No one can ignore the developments taking place in China’s banking system, as its two largest Internet players launched banks this year. In Part One of this two-part series, we looked at the developments in China of simple payment systems through messaging apps like QQ and WeChat, along with launch of Internet-only banks WeBank and MYBank from Tencent and Alibaba. What does this mean for the global banking system, and will we see Google, Amazon, and Facebook following similar paths?
The answer is that we will see some emulation of the experiences in China in Europe and America, but it will be very different. First, China’s story is of a newer economy building itself into a powerhouse, but most of China’s large companies are state-owned. Of China’s 12 largest companies, all are state-owned, including the largest banks ICBI, the Bank of China, the Agricultural Bank of China, and China Construction Bank.
This is very different from European and American banking structures, even with the 2008 banking bailouts, and it means that China’s regulators are highly restrictive of what Internet banks can do. For example, they’ve ensured that the Chinese banks do not compete in the same space as the state-owned banks by banning branch operations and limiting their operations to credit markets only. However, there are some interesting nuances underlying what has happened in China that our Internet giants will learn from, particularly Facebook.
For example, although WeChat was launched only four years ago, it already has over 550 million monthly active users (MAUs). That’s almost three times the MAUs of Japan’s Line, and ten times the MAUs of Korea’s Kakao. In fact, it’s only 150 million MAUs short of Facebook Messenger, the largest messaging system out there. This is where the comparison appears as to what is likely to develop over the next year or two, because the cornerstone of WeChat is payments.
Using the WeChat Wallet, WeChat users can order food deliveries, buy film tickets, play casual games, check in for a flight, send money to friends, access fitness tracker data, get banking statements, pay the water bill, ID music, and search for a book at the local library, all via a single integrated app. It’s very similar to a vision I had some time ago that the ideal app would allow me to order taxis, coffee, music, and accommodations without having to enter my bank details in Uber, Starbucks, iTunes, and Airbnb’s apps as separate services. That’s what WeChat’s Wallet achieves, enabling the user to easily order services in any app that sits on the WeChat platform. It’s more elegant than AliPay, as that service is geared towards Alibaba’s commerce platforms. In fact, Alibaba has failed to compete with WeChat as its messaging service, Laiwang, failed and has been shut down.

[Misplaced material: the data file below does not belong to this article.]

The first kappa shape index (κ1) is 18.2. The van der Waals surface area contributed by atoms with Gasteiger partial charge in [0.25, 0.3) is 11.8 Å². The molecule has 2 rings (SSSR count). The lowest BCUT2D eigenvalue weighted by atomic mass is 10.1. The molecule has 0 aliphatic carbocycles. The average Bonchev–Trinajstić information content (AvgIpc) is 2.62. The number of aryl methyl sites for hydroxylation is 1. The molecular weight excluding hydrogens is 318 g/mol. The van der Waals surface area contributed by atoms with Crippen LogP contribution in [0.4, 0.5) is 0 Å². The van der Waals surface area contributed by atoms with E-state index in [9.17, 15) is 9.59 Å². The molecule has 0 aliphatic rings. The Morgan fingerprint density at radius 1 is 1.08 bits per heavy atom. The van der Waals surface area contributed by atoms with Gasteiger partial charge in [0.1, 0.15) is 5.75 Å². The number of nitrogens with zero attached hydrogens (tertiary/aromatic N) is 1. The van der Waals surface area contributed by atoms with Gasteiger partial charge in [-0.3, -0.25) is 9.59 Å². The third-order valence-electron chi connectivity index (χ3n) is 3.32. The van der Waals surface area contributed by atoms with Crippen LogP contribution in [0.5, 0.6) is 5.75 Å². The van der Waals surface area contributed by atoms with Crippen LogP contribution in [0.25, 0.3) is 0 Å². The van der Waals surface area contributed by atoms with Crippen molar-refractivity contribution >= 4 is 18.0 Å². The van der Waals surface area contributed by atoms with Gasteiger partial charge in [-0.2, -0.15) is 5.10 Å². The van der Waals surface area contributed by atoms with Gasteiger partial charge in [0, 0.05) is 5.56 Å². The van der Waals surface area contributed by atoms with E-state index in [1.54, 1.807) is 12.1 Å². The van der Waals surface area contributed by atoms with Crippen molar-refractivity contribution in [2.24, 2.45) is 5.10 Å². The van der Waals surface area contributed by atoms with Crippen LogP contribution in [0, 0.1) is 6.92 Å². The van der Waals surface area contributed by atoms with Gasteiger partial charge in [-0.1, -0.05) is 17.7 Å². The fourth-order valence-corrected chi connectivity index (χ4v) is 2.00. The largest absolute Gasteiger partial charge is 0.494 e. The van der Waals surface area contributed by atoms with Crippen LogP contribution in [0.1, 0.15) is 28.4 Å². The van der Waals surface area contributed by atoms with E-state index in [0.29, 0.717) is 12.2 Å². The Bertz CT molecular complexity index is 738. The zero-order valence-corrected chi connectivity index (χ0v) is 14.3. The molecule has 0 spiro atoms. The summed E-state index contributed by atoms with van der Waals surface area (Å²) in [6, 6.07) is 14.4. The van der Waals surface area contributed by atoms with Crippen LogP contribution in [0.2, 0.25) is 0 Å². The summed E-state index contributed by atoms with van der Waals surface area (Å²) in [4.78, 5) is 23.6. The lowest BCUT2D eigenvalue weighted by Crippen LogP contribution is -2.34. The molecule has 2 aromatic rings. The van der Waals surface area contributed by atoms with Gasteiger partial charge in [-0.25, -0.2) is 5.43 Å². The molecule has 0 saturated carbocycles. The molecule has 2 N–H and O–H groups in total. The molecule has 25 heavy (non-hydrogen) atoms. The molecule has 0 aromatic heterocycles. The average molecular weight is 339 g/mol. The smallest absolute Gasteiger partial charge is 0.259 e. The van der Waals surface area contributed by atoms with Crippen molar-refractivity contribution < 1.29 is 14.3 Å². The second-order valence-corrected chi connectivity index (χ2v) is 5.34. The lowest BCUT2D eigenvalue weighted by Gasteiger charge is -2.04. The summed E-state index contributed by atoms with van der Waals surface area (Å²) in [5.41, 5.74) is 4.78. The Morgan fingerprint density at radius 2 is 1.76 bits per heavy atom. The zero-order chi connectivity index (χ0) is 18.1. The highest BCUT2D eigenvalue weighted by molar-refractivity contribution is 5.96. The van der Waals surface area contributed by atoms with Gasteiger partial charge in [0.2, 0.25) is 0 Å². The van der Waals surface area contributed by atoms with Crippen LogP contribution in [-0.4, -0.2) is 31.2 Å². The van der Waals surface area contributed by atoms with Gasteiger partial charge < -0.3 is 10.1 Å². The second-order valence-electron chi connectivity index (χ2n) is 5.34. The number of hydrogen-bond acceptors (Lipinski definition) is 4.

Now the beauty of the WeChat Wallet is that it’s the Trojan Horse to quickly get a user’s payment credentials registered, and then uses that payments capability to unlock a range of new monetization opportunities for the entire ecosystem. This is noted by Connie Chan when she blogged about WeChat on the Andreessen Horowitz site recently. In the blog, Connie points to how Facebook Messenger could copy the lead of the WeChat Wallet in Europe and America, and notes that it is no coincidence that the man who runs Facebook Messenger is the former CEO of PayPal, David Marcus:
“To get a sense of this in the U.S.: Just imagine how many more transactions would occur on Facebook’s platform if more users linked their credit cards to Messenger, how much faster Pinterest’s buy-it button would take off, how much faster Snapchat users would move from sending cash to buying goods, and how many more Twitter users would pursue options to buy products. In this sense, WeChat gives us a window into the potential evolution of Western social networks and buying behaviors if they, too, succeed in convincing users to embrace payments on their platforms.”
What Ms. Chan has picked up upon is the clearly evolving model of not just Facebook Messenger but also Apple Pay, Twitter and others. The battle is for the Wallet, and the way to win the Wallet war is to create a single, elegantly integrated app that has a payments wallet at its core. If you become the standard core wallet, then you rule the mobile, social world. That’s what China’s WeChat has achieved, and it will be intriguing to see what happens as Facebook, Twitter, and other mobile social systems deploy their ‘buy it now’ buttons.
Just watch China if you want to see what will happen.
For more on how today’s tech is creating a new digital future, see Big Data, The Internet Of Things, And The Fourth V.